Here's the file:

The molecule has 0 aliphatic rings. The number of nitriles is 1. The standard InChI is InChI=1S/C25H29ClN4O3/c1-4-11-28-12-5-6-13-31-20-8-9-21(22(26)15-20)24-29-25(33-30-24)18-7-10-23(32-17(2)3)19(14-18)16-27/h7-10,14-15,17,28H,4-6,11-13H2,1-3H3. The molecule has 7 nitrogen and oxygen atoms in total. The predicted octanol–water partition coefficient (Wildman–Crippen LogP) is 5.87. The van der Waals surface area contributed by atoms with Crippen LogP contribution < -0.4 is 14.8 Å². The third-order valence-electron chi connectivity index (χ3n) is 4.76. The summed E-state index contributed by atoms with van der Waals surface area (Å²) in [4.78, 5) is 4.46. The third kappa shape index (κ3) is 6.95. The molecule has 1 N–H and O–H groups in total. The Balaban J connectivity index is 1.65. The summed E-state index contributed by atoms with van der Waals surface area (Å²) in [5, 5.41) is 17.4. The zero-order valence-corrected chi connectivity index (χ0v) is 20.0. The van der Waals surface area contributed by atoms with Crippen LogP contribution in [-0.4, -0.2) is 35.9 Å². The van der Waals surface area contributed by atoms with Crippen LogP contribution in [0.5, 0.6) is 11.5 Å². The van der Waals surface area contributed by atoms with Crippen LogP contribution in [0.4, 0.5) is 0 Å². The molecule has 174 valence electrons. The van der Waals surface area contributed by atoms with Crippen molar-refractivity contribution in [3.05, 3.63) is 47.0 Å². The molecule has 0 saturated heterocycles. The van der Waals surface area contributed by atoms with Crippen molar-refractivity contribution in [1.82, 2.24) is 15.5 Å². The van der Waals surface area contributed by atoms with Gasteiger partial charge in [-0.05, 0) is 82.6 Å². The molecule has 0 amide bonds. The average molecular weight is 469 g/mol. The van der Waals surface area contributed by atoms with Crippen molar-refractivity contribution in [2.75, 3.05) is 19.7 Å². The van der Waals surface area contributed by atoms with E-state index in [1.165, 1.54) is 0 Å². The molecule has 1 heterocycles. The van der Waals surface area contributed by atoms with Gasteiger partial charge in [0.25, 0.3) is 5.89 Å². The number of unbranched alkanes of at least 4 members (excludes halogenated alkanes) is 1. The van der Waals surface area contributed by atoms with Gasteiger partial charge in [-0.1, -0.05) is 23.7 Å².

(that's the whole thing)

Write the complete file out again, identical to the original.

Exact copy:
The molecule has 0 aliphatic rings. The number of nitriles is 1. The standard InChI is InChI=1S/C25H29ClN4O3/c1-4-11-28-12-5-6-13-31-20-8-9-21(22(26)15-20)24-29-25(33-30-24)18-7-10-23(32-17(2)3)19(14-18)16-27/h7-10,14-15,17,28H,4-6,11-13H2,1-3H3. The molecule has 7 nitrogen and oxygen atoms in total. The predicted octanol–water partition coefficient (Wildman–Crippen LogP) is 5.87. The van der Waals surface area contributed by atoms with Crippen LogP contribution < -0.4 is 14.8 Å². The third-order valence-electron chi connectivity index (χ3n) is 4.76. The summed E-state index contributed by atoms with van der Waals surface area (Å²) in [4.78, 5) is 4.46. The third kappa shape index (κ3) is 6.95. The molecule has 1 N–H and O–H groups in total. The Balaban J connectivity index is 1.65. The summed E-state index contributed by atoms with van der Waals surface area (Å²) in [5, 5.41) is 17.4. The zero-order valence-corrected chi connectivity index (χ0v) is 20.0. The van der Waals surface area contributed by atoms with Crippen LogP contribution in [-0.4, -0.2) is 35.9 Å². The van der Waals surface area contributed by atoms with Crippen LogP contribution in [0.5, 0.6) is 11.5 Å². The van der Waals surface area contributed by atoms with Crippen LogP contribution in [0.4, 0.5) is 0 Å². The molecule has 174 valence electrons. The van der Waals surface area contributed by atoms with Crippen molar-refractivity contribution in [3.05, 3.63) is 47.0 Å². The molecule has 0 saturated heterocycles. The van der Waals surface area contributed by atoms with Crippen molar-refractivity contribution in [1.82, 2.24) is 15.5 Å². The van der Waals surface area contributed by atoms with Gasteiger partial charge in [-0.05, 0) is 82.6 Å². The molecule has 0 amide bonds. The average molecular weight is 469 g/mol. The van der Waals surface area contributed by atoms with Crippen molar-refractivity contribution in [2.75, 3.05) is 19.7 Å². The van der Waals surface area contributed by atoms with E-state index in [1.165, 1.54) is 0 Å². The molecule has 1 heterocycles. The van der Waals surface area contributed by atoms with Gasteiger partial charge in [0.25, 0.3) is 5.89 Å². The number of unbranched alkanes of at least 4 members (excludes halogenated alkanes) is 1. The van der Waals surface area contributed by atoms with Gasteiger partial charge in [-0.1, -0.05) is 23.7 Å².